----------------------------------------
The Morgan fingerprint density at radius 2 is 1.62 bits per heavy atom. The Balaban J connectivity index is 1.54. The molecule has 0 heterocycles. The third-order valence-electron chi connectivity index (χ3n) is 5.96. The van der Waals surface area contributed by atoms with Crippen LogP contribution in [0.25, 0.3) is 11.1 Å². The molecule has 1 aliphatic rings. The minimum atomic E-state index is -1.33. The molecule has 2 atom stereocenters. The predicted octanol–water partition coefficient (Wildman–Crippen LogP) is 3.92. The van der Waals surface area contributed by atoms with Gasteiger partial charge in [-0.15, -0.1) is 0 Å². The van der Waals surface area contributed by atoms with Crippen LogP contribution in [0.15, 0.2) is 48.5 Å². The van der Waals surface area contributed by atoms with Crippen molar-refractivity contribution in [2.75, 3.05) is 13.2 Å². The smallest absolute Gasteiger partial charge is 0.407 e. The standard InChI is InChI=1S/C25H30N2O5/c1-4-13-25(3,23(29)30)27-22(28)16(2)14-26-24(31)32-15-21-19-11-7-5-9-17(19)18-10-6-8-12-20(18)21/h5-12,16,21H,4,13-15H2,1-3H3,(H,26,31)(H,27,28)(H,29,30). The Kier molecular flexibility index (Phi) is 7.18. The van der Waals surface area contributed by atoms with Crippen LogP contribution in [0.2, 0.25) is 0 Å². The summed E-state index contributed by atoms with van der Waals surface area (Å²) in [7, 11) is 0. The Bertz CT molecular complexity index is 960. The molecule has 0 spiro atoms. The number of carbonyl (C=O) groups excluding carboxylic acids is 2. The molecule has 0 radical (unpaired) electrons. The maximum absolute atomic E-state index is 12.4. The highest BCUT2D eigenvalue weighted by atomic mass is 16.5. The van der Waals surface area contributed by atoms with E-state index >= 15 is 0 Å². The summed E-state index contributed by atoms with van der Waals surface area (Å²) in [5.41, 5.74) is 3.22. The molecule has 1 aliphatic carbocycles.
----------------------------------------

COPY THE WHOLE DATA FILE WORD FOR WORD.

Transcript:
The Morgan fingerprint density at radius 2 is 1.62 bits per heavy atom. The Balaban J connectivity index is 1.54. The molecule has 0 heterocycles. The third-order valence-electron chi connectivity index (χ3n) is 5.96. The van der Waals surface area contributed by atoms with Crippen LogP contribution in [0.25, 0.3) is 11.1 Å². The molecule has 1 aliphatic rings. The minimum atomic E-state index is -1.33. The molecule has 2 atom stereocenters. The predicted octanol–water partition coefficient (Wildman–Crippen LogP) is 3.92. The van der Waals surface area contributed by atoms with Gasteiger partial charge in [-0.15, -0.1) is 0 Å². The van der Waals surface area contributed by atoms with Crippen LogP contribution in [0.15, 0.2) is 48.5 Å². The van der Waals surface area contributed by atoms with Crippen molar-refractivity contribution in [2.75, 3.05) is 13.2 Å². The smallest absolute Gasteiger partial charge is 0.407 e. The standard InChI is InChI=1S/C25H30N2O5/c1-4-13-25(3,23(29)30)27-22(28)16(2)14-26-24(31)32-15-21-19-11-7-5-9-17(19)18-10-6-8-12-20(18)21/h5-12,16,21H,4,13-15H2,1-3H3,(H,26,31)(H,27,28)(H,29,30). The Kier molecular flexibility index (Phi) is 7.18. The van der Waals surface area contributed by atoms with Crippen LogP contribution in [0.2, 0.25) is 0 Å². The summed E-state index contributed by atoms with van der Waals surface area (Å²) in [7, 11) is 0. The Bertz CT molecular complexity index is 960. The molecule has 0 spiro atoms. The number of carbonyl (C=O) groups excluding carboxylic acids is 2. The molecule has 0 radical (unpaired) electrons. The maximum absolute atomic E-state index is 12.4. The highest BCUT2D eigenvalue weighted by atomic mass is 16.5. The van der Waals surface area contributed by atoms with E-state index >= 15 is 0 Å². The summed E-state index contributed by atoms with van der Waals surface area (Å²) in [5.41, 5.74) is 3.22. The molecule has 1 aliphatic carbocycles.